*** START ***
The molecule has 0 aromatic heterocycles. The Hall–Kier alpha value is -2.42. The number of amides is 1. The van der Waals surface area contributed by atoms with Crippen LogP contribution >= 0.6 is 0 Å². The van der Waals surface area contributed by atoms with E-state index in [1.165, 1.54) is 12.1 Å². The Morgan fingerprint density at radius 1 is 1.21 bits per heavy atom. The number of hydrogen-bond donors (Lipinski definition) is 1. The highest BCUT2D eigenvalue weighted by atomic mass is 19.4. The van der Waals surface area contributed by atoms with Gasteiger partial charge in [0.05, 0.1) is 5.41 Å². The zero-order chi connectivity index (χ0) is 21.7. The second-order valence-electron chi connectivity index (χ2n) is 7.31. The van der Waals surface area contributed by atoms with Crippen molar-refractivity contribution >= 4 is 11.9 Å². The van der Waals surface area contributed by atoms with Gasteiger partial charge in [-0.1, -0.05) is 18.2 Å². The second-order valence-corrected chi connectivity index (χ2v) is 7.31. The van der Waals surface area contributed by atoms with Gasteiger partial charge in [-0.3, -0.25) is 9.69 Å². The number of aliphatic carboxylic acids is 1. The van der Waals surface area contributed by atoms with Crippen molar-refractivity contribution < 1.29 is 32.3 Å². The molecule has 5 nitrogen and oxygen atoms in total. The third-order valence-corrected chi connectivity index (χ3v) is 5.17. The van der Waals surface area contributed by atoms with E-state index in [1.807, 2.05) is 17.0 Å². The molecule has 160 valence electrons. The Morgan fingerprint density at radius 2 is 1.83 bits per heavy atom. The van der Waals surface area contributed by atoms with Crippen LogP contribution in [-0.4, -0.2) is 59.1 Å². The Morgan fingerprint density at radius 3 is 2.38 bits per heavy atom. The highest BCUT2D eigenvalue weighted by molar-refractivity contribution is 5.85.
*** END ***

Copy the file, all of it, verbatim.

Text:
The molecule has 0 aromatic heterocycles. The Hall–Kier alpha value is -2.42. The number of amides is 1. The van der Waals surface area contributed by atoms with Crippen LogP contribution >= 0.6 is 0 Å². The van der Waals surface area contributed by atoms with E-state index in [1.165, 1.54) is 12.1 Å². The Morgan fingerprint density at radius 1 is 1.21 bits per heavy atom. The number of hydrogen-bond donors (Lipinski definition) is 1. The highest BCUT2D eigenvalue weighted by atomic mass is 19.4. The van der Waals surface area contributed by atoms with Gasteiger partial charge in [0.05, 0.1) is 5.41 Å². The zero-order chi connectivity index (χ0) is 21.7. The second-order valence-electron chi connectivity index (χ2n) is 7.31. The van der Waals surface area contributed by atoms with Crippen molar-refractivity contribution >= 4 is 11.9 Å². The van der Waals surface area contributed by atoms with Gasteiger partial charge in [-0.1, -0.05) is 18.2 Å². The second-order valence-corrected chi connectivity index (χ2v) is 7.31. The van der Waals surface area contributed by atoms with Gasteiger partial charge in [-0.3, -0.25) is 9.69 Å². The number of aliphatic carboxylic acids is 1. The van der Waals surface area contributed by atoms with Crippen molar-refractivity contribution < 1.29 is 32.3 Å². The molecule has 5 nitrogen and oxygen atoms in total. The third-order valence-corrected chi connectivity index (χ3v) is 5.17. The van der Waals surface area contributed by atoms with E-state index in [1.807, 2.05) is 17.0 Å². The molecule has 160 valence electrons. The Morgan fingerprint density at radius 2 is 1.83 bits per heavy atom. The van der Waals surface area contributed by atoms with Crippen LogP contribution in [-0.4, -0.2) is 59.1 Å². The Morgan fingerprint density at radius 3 is 2.38 bits per heavy atom. The highest BCUT2D eigenvalue weighted by molar-refractivity contribution is 5.85.